- Urinary complications
- Feelings of helplessness, depression, anxiety
In addition, immobility begins a process in which independence
is progressively reduced and dependency on staff for basic
activities results. Prevention of immobility and its complications
are essential actions that should be considered in every resident's
The Assessment Process
Helping a resident with mobility should begin with a thorough
functional assessment. According to the in-service on "Improving
Movement and Mobility" in Long Term Care Educator,
staff should inspect a resident's body for missing or abnormal
structures, uneven lengths of extremities, abnormal posture,
edema, or conditions that affect movement. Observe the resident's
ability to sit, stand, transfer, walk, dress, hold utensils,
and perform other basic activities.
Evaluate the range of motion (ROM) of every joint. Determine
the residents' ability to move joints independently (active
ROM) and the motion of joints with your assistance to move
them (passive ROM). Note any significant differences between
active and passive ROM; restricted joint motion, swelling,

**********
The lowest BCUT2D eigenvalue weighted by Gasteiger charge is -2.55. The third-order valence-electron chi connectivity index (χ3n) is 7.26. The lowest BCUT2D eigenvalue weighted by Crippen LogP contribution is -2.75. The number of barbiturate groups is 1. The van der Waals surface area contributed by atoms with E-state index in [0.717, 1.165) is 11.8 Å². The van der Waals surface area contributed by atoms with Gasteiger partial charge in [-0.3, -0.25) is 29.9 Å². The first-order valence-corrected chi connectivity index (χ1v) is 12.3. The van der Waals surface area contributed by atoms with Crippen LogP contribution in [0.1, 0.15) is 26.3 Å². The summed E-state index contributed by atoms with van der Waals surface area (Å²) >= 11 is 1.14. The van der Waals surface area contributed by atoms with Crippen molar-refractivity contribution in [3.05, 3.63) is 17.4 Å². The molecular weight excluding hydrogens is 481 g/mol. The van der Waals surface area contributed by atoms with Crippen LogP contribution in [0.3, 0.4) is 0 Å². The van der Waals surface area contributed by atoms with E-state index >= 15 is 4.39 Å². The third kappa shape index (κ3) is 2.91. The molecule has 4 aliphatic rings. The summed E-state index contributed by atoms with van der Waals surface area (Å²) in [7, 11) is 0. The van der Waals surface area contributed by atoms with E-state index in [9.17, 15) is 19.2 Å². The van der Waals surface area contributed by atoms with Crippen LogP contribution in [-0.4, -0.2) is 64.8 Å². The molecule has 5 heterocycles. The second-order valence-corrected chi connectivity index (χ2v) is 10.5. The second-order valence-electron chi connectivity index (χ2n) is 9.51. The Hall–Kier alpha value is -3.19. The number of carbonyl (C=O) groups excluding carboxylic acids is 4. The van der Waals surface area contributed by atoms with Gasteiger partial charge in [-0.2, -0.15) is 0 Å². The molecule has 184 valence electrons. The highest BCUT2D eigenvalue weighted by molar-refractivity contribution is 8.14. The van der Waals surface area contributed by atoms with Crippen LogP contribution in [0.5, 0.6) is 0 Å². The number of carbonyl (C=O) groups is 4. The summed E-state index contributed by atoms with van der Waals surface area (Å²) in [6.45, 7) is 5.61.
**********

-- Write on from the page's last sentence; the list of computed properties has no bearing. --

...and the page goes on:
warmth, tenderness, or wasting of joint; and pain on movement.
Determine muscle tone and strength. Ask the resident to squeeze
your hands. Likewise, with gentle force push your hand against
the sole of each foot and ask the resident to resist your
efforts to move the leg. Note weakness, rigidity, or other
Review the resident's medical record for conditions that
could threaten movement, such as arthritis, fatigue, or mental
illness. Also examine the resident's medications for their
effects on mobility, especially sedatives, psychotropics,
and antihypertensives. Note the presence of casts, splints,
restraints, and other devices that could affect movement.
Be sure to ask the resident about pain, dizziness, and weakness.
The Importance of Exercise
One of the biggest challenges to improving resident mobility
is overcoming misconceptions about exercise and the elderly.
With advancing age comes an expectation of increasing frailty
and a dependence on others for the tasks of daily living.
While it is true that physical debilitation is a natural part
of the aging process, this debilitation can be minimized through